Ted Simons: You were pretty much invisible, weren't you?

David Spindel: Yeah, plus I shot a lot with a telephoto camera, so he didn't even see me.

Ted Simons: We have another shot of him playing guitar, kind of a wider shot. Again, you don't see those kinds of shots, this stark black and white photography of John Lennon at that point in his career.

David Spindel: Everyone says, how did you get that effect? Usually you have a light around, the mist. I took out my camera and see, the look, you breathe on the camera, clear the middle and shoot and you get that effect. You can buy a filter for $90, but I usually break them so I came up with that.

Ted Simons: We have another photograph of John Lennon and Yoko Ono speaking when he was at the audio board. Their relationship, what did you see?

David Spindel: What was unique about John, he did the music and let Yoko handle all of the business. He was basically a stay-at-home dad. He wanted to stay at home and raise his son. He was upset because he realized with his first one, Julian, he was always on the road. When he came home he saw this kid he didn't recognize because he grew so much.

Ted Simons: When you're around someone like that, and you have a picture of them, an idea of them, and now when you hear John Lennon's music, because you met him and knew him and worked with him, did that change the way you heard his music?

David Spindel: Yes. I was too involved with my own work, my studio photography. I heard it, but didn't have the time to listen to it carefully. As I got older I had more time to listen, especially when I saw the documentary that was done, the words to his songs are just incredible. He made life really beautiful. You'll see in the documentary this evening, what he went through, his stay in America, trying to promote peace in the 15 world. To quote the government, they didn't want him around, they tried to get him out of the country. What he went through during his stay in America was unbelievable.

Ted Simons: What you went through with this photo shoot was just amazing. We're seeing black and white but there are color photographs, as well.

David Spindel: Yoko wanted black and white. I said, how can I pass up an opportunity like this? I shot color, as well, but I didn't tell her. Only a few of them are available. There were 72 of them, but they seem to have disappeared over the years. What is even funnier, I had shot some color negatives and took the roll and started to wind it up in the old film cans, not digital. I said, well, I'll put it in the safe and unwind it later. 15 years later I'm thinking, why did I save this roll of film? Well, I must have saved it for a reason. I sent it out to the lab and the guy calls me and said, they are pictures of a guy playing a guitar. I said, I don't photograph people with guitars. Send it over and let me look at it. When I saw the negatives, I almost passed out, I have color shots.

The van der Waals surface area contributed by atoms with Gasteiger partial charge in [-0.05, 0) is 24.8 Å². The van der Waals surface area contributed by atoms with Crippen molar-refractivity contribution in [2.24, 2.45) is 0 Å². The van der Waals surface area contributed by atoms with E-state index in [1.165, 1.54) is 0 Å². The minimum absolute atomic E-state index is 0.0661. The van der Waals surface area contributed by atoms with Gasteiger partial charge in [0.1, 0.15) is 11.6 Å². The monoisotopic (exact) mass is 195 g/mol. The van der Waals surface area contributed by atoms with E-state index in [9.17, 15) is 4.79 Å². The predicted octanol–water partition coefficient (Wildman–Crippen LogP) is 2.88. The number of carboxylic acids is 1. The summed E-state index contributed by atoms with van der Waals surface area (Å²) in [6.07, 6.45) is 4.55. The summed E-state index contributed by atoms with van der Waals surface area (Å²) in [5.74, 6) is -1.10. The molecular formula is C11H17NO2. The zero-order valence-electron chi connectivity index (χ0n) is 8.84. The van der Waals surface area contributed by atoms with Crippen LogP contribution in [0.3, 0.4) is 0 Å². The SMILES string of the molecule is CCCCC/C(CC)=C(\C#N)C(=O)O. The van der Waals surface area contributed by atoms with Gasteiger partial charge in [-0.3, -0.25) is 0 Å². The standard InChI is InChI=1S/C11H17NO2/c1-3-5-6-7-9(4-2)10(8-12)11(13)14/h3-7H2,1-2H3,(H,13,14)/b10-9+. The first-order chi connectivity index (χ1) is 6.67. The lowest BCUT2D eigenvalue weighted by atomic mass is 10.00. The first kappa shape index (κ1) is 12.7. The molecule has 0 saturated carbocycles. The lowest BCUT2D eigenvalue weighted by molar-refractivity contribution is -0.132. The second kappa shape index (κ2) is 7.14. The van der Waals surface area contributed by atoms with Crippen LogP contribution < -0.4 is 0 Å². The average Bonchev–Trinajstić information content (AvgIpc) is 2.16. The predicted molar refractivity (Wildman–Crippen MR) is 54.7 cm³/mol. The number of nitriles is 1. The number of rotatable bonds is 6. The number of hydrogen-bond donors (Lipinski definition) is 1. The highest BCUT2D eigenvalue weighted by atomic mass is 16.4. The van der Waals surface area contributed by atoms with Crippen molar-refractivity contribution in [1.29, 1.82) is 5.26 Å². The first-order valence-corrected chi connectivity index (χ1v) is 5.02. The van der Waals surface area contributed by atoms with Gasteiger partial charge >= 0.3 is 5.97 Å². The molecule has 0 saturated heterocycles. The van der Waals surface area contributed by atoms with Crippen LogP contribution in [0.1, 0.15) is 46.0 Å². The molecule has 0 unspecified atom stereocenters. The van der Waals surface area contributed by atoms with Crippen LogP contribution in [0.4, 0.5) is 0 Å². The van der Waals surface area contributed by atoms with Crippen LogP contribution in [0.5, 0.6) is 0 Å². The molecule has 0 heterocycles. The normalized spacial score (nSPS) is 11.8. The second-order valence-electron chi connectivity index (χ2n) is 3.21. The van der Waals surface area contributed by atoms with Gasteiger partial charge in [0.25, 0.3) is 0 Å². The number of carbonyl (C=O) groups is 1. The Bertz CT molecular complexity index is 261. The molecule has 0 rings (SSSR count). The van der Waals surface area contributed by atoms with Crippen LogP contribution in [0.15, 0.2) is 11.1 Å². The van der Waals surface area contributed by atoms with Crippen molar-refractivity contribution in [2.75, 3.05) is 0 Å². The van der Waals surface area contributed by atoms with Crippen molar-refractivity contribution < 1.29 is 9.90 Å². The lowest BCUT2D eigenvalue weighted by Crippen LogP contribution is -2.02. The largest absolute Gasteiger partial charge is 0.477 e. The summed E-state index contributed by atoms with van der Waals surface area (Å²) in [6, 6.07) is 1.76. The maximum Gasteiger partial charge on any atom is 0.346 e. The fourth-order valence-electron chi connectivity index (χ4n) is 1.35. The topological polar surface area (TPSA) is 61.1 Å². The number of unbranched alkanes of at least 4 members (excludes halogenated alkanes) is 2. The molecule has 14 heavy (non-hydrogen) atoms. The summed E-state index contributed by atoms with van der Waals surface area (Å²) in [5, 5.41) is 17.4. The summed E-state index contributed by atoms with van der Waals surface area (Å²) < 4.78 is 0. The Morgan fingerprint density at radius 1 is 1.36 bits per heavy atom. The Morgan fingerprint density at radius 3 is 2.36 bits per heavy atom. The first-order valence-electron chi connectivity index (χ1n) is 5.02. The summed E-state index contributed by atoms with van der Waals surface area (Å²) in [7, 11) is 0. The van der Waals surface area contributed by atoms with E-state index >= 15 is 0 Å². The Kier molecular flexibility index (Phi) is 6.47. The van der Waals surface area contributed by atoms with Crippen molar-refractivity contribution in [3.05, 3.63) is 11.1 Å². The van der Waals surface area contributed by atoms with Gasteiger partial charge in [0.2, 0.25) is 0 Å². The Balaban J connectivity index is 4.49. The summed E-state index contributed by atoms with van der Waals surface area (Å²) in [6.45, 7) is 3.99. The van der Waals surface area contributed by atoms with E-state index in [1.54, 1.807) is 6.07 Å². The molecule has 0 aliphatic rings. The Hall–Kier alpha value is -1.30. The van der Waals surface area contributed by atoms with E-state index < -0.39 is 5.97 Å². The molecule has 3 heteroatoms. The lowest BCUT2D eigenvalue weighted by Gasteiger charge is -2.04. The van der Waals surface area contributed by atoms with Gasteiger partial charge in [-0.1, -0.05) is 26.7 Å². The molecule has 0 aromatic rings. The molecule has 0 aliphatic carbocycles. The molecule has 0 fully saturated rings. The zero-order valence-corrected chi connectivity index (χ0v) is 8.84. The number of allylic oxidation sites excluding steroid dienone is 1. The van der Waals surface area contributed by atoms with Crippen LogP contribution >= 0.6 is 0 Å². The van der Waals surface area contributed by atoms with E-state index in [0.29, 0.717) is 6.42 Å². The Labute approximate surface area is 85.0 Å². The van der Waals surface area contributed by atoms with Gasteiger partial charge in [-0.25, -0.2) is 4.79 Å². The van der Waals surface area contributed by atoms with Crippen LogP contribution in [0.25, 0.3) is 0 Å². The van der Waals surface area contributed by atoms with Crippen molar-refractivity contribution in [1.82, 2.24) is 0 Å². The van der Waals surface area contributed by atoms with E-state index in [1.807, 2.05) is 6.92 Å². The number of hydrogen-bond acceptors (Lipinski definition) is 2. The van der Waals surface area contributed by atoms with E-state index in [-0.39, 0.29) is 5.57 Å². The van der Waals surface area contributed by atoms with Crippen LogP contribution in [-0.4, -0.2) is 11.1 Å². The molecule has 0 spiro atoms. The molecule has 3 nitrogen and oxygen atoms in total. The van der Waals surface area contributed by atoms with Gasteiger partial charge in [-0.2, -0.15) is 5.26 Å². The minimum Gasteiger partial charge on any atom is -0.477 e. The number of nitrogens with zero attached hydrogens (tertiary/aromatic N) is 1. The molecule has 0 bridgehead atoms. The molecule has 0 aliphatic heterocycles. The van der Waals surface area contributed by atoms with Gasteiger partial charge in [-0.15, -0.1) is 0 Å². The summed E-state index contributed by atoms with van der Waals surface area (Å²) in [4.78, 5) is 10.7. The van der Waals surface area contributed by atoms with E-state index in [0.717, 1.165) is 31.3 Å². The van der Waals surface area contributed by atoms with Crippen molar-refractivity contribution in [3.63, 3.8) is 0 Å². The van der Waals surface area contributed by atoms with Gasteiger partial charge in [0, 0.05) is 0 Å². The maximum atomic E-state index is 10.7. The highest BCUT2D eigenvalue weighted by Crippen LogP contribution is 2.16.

Ted Simons: You also have a color shot of that couch.

David Spindel: That's the couch shot.

Ted Simons: Of everyone kind of jammed on the couch there.

David Spindel: That's the only way I could get them all together. It's not ideally what I would have liked to have done, but I had to work fast and under the conditions available.

Ted Simons: Do you still keep in touch with Yoko Ono?

David Spindel: I get a Christmas card every year, I save them all.

Ted Simons: You've done a lot in your career. I notice you walked in with a Nikon D-90.

David Spindel: They have come out with other ones, too, since this one.

Ted Simons: I'm an amateur shutterbug myself, and digital has changed everything. All of a sudden we can take half decent shots now. How do the pros feel about digital as compared to film?

David Spindel: In my case I love it. Some swear by the old system, but I don't. It opened up a whole new career for me.

Ted Simons: You had quite a career before. This is going to be fascinating to watch tonight. The photos are very well done, the stark black and white is fantastic.

David Spindel: There's also a book called "Starting Over" that just came out by Ken Sharp with 16 of my photographs in it. I'll be doing some signings in some bookstores. Real quick, my son-in-law has a music store in Manhattan and they will be performing there in January.

Ted Simons: Thanks very much.

David Spindel:photographer;